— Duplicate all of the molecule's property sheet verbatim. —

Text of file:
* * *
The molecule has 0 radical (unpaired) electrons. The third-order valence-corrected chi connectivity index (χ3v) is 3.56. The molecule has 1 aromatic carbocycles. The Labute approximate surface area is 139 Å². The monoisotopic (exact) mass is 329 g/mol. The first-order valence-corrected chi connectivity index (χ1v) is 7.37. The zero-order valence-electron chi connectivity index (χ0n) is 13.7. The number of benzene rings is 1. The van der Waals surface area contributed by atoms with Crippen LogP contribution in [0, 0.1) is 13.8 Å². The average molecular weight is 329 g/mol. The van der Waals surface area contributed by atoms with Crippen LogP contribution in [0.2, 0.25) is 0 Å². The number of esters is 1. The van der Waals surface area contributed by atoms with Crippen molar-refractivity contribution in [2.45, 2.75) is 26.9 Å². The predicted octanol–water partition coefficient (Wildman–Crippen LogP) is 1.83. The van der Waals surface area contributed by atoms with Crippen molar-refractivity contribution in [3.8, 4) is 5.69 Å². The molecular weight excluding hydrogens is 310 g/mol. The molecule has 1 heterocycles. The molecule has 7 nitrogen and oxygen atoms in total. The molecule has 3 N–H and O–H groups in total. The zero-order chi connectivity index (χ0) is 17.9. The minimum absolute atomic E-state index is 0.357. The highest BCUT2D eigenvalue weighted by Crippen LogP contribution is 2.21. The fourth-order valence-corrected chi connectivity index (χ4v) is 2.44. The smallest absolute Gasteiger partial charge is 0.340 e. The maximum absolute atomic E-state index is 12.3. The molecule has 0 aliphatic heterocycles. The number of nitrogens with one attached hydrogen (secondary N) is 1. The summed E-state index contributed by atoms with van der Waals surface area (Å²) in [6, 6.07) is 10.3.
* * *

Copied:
The molecule has 0 radical (unpaired) electrons. The third-order valence-corrected chi connectivity index (χ3v) is 3.56. The molecule has 1 aromatic carbocycles. The Labute approximate surface area is 139 Å². The monoisotopic (exact) mass is 329 g/mol. The first-order valence-corrected chi connectivity index (χ1v) is 7.37. The zero-order valence-electron chi connectivity index (χ0n) is 13.7. The number of benzene rings is 1. The van der Waals surface area contributed by atoms with Crippen LogP contribution in [0, 0.1) is 13.8 Å². The average molecular weight is 329 g/mol. The van der Waals surface area contributed by atoms with Crippen LogP contribution in [0.2, 0.25) is 0 Å². The number of esters is 1. The van der Waals surface area contributed by atoms with Crippen molar-refractivity contribution in [2.45, 2.75) is 26.9 Å². The predicted octanol–water partition coefficient (Wildman–Crippen LogP) is 1.83. The van der Waals surface area contributed by atoms with Crippen molar-refractivity contribution in [3.8, 4) is 5.69 Å². The molecular weight excluding hydrogens is 310 g/mol. The molecule has 1 heterocycles. The molecule has 7 nitrogen and oxygen atoms in total. The molecule has 3 N–H and O–H groups in total. The zero-order chi connectivity index (χ0) is 17.9. The minimum absolute atomic E-state index is 0.357. The highest BCUT2D eigenvalue weighted by Crippen LogP contribution is 2.21. The fourth-order valence-corrected chi connectivity index (χ4v) is 2.44. The smallest absolute Gasteiger partial charge is 0.340 e. The maximum absolute atomic E-state index is 12.3. The molecule has 0 aliphatic heterocycles. The number of nitrogens with one attached hydrogen (secondary N) is 1. The summed E-state index contributed by atoms with van der Waals surface area (Å²) in [6, 6.07) is 10.3.